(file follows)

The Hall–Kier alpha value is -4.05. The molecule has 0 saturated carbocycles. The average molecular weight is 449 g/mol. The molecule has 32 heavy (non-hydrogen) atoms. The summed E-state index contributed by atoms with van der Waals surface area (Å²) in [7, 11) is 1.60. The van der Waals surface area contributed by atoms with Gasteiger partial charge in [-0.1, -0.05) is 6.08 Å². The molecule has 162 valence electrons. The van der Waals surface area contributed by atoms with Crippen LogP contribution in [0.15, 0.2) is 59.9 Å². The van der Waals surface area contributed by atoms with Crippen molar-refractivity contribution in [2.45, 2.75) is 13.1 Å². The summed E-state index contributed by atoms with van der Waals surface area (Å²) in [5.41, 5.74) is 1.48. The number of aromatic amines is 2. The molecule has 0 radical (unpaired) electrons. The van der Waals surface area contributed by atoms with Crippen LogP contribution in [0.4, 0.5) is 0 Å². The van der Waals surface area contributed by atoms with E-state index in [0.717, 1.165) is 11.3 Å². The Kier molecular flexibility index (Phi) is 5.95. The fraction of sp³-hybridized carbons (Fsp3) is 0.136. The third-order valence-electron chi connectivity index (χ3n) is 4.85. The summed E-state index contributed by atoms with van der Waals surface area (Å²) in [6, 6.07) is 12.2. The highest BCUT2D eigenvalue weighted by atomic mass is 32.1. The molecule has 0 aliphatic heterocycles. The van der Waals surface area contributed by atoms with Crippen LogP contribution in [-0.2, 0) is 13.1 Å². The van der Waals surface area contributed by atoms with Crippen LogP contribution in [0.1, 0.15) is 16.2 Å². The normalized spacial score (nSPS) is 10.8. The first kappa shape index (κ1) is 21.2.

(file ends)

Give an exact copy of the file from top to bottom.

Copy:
The Hall–Kier alpha value is -4.05. The molecule has 0 saturated carbocycles. The average molecular weight is 449 g/mol. The molecule has 32 heavy (non-hydrogen) atoms. The summed E-state index contributed by atoms with van der Waals surface area (Å²) in [7, 11) is 1.60. The van der Waals surface area contributed by atoms with Gasteiger partial charge in [-0.1, -0.05) is 6.08 Å². The molecule has 162 valence electrons. The van der Waals surface area contributed by atoms with Crippen LogP contribution in [0.15, 0.2) is 59.9 Å². The van der Waals surface area contributed by atoms with Crippen molar-refractivity contribution in [2.45, 2.75) is 13.1 Å². The summed E-state index contributed by atoms with van der Waals surface area (Å²) in [5.41, 5.74) is 1.48. The number of aromatic amines is 2. The molecule has 0 radical (unpaired) electrons. The van der Waals surface area contributed by atoms with Crippen LogP contribution in [0.4, 0.5) is 0 Å². The van der Waals surface area contributed by atoms with E-state index in [0.717, 1.165) is 11.3 Å². The Kier molecular flexibility index (Phi) is 5.95. The fraction of sp³-hybridized carbons (Fsp3) is 0.136. The third-order valence-electron chi connectivity index (χ3n) is 4.85. The summed E-state index contributed by atoms with van der Waals surface area (Å²) in [6, 6.07) is 12.2. The highest BCUT2D eigenvalue weighted by atomic mass is 32.1. The molecule has 0 aliphatic heterocycles. The van der Waals surface area contributed by atoms with Crippen LogP contribution in [-0.2, 0) is 13.1 Å². The van der Waals surface area contributed by atoms with Crippen LogP contribution in [0.1, 0.15) is 16.2 Å². The normalized spacial score (nSPS) is 10.8. The first kappa shape index (κ1) is 21.2.